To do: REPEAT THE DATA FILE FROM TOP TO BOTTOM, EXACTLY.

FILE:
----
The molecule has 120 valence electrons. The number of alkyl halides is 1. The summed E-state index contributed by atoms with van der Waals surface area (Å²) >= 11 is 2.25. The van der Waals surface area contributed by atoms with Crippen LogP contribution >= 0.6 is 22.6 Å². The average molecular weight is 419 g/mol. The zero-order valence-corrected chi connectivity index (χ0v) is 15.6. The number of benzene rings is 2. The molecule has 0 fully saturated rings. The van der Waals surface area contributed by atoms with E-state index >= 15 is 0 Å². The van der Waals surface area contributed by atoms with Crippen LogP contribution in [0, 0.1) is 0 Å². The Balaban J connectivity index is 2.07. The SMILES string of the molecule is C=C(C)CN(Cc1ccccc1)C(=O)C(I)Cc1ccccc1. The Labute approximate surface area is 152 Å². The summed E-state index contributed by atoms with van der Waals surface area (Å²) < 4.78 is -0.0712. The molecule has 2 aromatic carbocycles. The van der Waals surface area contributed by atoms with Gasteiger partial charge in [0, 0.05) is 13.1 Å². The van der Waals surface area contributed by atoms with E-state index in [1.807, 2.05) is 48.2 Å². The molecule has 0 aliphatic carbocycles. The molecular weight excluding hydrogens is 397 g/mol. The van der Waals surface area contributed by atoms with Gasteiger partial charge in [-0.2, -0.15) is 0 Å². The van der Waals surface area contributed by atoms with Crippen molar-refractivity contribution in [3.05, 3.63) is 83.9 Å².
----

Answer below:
The molecule has 120 valence electrons. The number of alkyl halides is 1. The summed E-state index contributed by atoms with van der Waals surface area (Å²) >= 11 is 2.25. The van der Waals surface area contributed by atoms with Crippen LogP contribution >= 0.6 is 22.6 Å². The average molecular weight is 419 g/mol. The zero-order valence-corrected chi connectivity index (χ0v) is 15.6. The number of benzene rings is 2. The molecule has 0 fully saturated rings. The van der Waals surface area contributed by atoms with E-state index >= 15 is 0 Å². The van der Waals surface area contributed by atoms with Crippen LogP contribution in [0, 0.1) is 0 Å². The Balaban J connectivity index is 2.07. The SMILES string of the molecule is C=C(C)CN(Cc1ccccc1)C(=O)C(I)Cc1ccccc1. The Labute approximate surface area is 152 Å². The summed E-state index contributed by atoms with van der Waals surface area (Å²) < 4.78 is -0.0712. The molecule has 2 aromatic carbocycles. The van der Waals surface area contributed by atoms with Gasteiger partial charge in [0, 0.05) is 13.1 Å². The van der Waals surface area contributed by atoms with E-state index in [1.807, 2.05) is 48.2 Å². The molecule has 0 aliphatic carbocycles. The molecular weight excluding hydrogens is 397 g/mol. The van der Waals surface area contributed by atoms with Gasteiger partial charge in [-0.2, -0.15) is 0 Å². The van der Waals surface area contributed by atoms with Crippen molar-refractivity contribution in [3.05, 3.63) is 83.9 Å².